No matter where you are in the Algarve (and many other parts of Portugal except the north), you will find a beautiful magpie, often in large noisy flocks.
I remember the first time I saw these birds many years ago in Alvor, in a large flock near the beach, and was amazed at their contrasting colours.
You’ll notice I haven’t yet mentioned the name of the bird. This is because it always brings up a debate.
The common name for this bird is the azure-winged magpie, which also exists in Eastern Asia. It was often thought these birds were brought on ships in the 17th century to Iberia, however, fossils have been found to pre-date this era.
A genetic study was conducted a few years ago and found that the birds in Iberia and Eastern Asia were a distinct different species and they were, therefore, given a new name of the Iberian magpie.
This, of course, means the Portuguese name of ‘pega-azul’ no longer suited, and so, the new name of ‘charneco’ was introduced. At the scientific level, the Eastern Asian bird is Cyanopica cyanus and the Iberian species is Cyanopica cooki.
Some people merge the names and is often referred to as the Iberian azure-winged magpie. A lot of literature and references still show the Iberian magpie as the azure-winged magpie. So, you can see why there are often debates over them!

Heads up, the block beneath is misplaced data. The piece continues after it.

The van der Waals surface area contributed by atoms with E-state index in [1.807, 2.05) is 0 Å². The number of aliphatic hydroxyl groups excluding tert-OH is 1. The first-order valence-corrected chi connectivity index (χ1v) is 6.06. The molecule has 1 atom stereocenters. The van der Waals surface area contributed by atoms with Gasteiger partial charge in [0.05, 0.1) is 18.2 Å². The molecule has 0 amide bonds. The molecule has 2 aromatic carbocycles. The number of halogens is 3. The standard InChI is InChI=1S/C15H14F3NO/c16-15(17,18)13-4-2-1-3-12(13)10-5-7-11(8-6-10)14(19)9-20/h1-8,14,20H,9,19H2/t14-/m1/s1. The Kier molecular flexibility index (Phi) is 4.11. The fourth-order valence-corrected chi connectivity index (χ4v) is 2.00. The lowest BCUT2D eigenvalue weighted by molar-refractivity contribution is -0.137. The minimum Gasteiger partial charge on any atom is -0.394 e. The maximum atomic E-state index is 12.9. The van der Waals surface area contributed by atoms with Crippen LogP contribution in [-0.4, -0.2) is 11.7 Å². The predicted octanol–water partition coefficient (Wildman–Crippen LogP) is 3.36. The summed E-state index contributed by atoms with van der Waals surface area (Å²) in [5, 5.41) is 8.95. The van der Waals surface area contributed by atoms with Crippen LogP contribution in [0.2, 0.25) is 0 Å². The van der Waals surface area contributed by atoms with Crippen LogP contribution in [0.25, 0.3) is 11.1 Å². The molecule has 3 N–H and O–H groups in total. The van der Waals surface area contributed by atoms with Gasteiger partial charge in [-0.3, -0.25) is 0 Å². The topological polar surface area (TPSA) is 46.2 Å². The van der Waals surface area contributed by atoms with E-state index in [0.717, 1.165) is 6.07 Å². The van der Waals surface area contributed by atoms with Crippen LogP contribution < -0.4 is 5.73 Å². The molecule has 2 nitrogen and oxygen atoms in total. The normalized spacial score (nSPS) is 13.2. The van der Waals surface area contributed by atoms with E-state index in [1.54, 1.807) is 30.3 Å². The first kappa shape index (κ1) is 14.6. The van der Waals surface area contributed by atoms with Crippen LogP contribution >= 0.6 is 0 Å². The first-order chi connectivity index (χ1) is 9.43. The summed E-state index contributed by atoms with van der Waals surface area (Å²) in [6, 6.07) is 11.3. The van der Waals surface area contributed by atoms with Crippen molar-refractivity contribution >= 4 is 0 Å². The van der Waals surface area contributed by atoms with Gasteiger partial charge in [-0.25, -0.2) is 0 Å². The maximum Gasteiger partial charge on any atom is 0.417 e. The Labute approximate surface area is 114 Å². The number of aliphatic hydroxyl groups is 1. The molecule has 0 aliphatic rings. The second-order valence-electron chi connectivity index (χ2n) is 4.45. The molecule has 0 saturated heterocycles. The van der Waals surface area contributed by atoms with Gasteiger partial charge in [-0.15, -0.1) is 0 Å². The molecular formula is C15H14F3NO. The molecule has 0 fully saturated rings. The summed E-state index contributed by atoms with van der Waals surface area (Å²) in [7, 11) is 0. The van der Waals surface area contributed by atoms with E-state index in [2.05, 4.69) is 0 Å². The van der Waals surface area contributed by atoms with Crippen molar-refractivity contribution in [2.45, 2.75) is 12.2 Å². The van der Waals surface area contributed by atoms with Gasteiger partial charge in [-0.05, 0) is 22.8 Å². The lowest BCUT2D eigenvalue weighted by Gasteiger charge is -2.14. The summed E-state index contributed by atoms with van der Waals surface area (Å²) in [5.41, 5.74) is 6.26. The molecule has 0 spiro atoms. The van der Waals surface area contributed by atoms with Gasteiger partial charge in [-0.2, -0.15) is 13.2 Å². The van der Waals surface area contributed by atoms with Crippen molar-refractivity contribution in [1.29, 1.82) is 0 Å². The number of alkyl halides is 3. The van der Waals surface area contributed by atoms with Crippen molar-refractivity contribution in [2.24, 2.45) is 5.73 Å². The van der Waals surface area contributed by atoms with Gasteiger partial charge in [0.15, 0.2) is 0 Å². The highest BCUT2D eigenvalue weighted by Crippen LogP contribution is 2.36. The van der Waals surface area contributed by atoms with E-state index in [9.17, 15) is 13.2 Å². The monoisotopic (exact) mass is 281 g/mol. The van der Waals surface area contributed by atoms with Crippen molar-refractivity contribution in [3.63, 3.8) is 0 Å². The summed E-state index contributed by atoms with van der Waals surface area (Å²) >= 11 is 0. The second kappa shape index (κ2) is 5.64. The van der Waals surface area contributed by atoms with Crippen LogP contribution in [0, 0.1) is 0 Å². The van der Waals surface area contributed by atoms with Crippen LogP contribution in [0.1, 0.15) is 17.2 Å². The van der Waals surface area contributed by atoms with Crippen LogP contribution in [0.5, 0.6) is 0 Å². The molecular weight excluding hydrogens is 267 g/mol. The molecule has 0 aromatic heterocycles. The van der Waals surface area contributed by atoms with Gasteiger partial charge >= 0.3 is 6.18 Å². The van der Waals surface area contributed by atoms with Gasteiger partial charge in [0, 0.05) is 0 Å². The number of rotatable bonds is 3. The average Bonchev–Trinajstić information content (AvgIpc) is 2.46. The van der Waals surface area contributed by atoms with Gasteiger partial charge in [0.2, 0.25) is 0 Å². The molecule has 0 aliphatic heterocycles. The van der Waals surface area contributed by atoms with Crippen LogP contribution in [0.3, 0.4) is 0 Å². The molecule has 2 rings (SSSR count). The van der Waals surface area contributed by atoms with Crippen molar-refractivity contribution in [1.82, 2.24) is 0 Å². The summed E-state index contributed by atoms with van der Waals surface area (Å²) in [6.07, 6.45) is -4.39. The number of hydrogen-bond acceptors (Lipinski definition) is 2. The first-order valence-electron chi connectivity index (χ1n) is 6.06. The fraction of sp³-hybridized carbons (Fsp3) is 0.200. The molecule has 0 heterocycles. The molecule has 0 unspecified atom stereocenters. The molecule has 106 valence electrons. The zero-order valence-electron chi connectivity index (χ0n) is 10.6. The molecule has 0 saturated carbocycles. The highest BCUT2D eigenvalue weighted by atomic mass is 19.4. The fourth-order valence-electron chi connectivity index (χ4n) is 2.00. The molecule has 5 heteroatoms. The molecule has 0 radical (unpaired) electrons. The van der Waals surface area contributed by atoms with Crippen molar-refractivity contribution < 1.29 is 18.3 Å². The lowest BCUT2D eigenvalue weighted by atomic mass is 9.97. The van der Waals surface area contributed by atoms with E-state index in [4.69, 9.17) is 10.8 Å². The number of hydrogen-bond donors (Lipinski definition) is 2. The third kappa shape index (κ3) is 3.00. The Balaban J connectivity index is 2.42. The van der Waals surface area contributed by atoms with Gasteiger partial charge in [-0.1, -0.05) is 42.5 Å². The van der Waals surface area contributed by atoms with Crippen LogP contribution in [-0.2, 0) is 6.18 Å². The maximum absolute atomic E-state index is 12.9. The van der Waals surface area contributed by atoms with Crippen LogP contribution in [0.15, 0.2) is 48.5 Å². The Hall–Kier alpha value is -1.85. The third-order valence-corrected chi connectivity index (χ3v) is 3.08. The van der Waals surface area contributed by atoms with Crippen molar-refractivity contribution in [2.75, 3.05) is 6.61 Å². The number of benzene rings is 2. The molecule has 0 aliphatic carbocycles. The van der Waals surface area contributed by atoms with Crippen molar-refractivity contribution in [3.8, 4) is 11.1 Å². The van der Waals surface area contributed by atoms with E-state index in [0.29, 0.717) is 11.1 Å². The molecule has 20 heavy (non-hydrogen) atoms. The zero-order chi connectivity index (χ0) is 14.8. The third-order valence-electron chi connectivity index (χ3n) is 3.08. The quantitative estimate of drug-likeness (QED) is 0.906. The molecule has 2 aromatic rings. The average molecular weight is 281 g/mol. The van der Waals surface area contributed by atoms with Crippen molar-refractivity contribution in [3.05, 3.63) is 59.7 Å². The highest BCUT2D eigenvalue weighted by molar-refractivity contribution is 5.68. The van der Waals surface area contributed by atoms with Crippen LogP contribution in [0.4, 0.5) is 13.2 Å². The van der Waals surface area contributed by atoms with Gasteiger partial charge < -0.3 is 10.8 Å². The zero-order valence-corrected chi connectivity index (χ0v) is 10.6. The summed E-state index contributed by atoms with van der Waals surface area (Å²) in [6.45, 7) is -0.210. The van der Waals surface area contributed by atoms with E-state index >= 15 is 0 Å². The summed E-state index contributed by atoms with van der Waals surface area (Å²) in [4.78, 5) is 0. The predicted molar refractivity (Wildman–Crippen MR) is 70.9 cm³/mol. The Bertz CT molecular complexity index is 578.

A member of the crow family, the Iberian magpie is slightly smaller than the black and white Eurasian magpie, which, once scarce in the Algarve, is rising in numbers.
It measures around 35cm long. Both sexes are visually the same – a black head, brown back, with stunning blue wings and tails.
The flocks can be huge. There is a local flock in my area that seems to be growing every year. I once gave up counting to 70 when they flew over the garden. They seemingly move constantly around their territory foraging and they particularly like stealing fruit from trees to the disgust of many farmers. Often jay birds are mixed in the flocks and sometimes arguments occur when the jay steals food from a magpie.
During spring, the female builds a nest with construction supplies brought by the male. They breed colonially but with only a single nest in each tree. At the start of June, the female lays up to six eggs and incubates them whilst the male takes on the duty of feeding her and maintenance of the nest. At around 17 days, both parents feed the hatchlings for another 17 days whereby they fledge to the tree branches and continue to be fed by the parents until they join the flock and continue into adulthood. The young birds are easily identified by grey heads which eventually turn black.
They can be spotted in most places in the Algarve but are less often seen in urban locations as they prefer open woodland.
Craig Rogers is a wildlife and nature photographer from Wales now living in the Algarve, offering photography workshops. For more information, photographs and his blog visit www.craigrogers.photography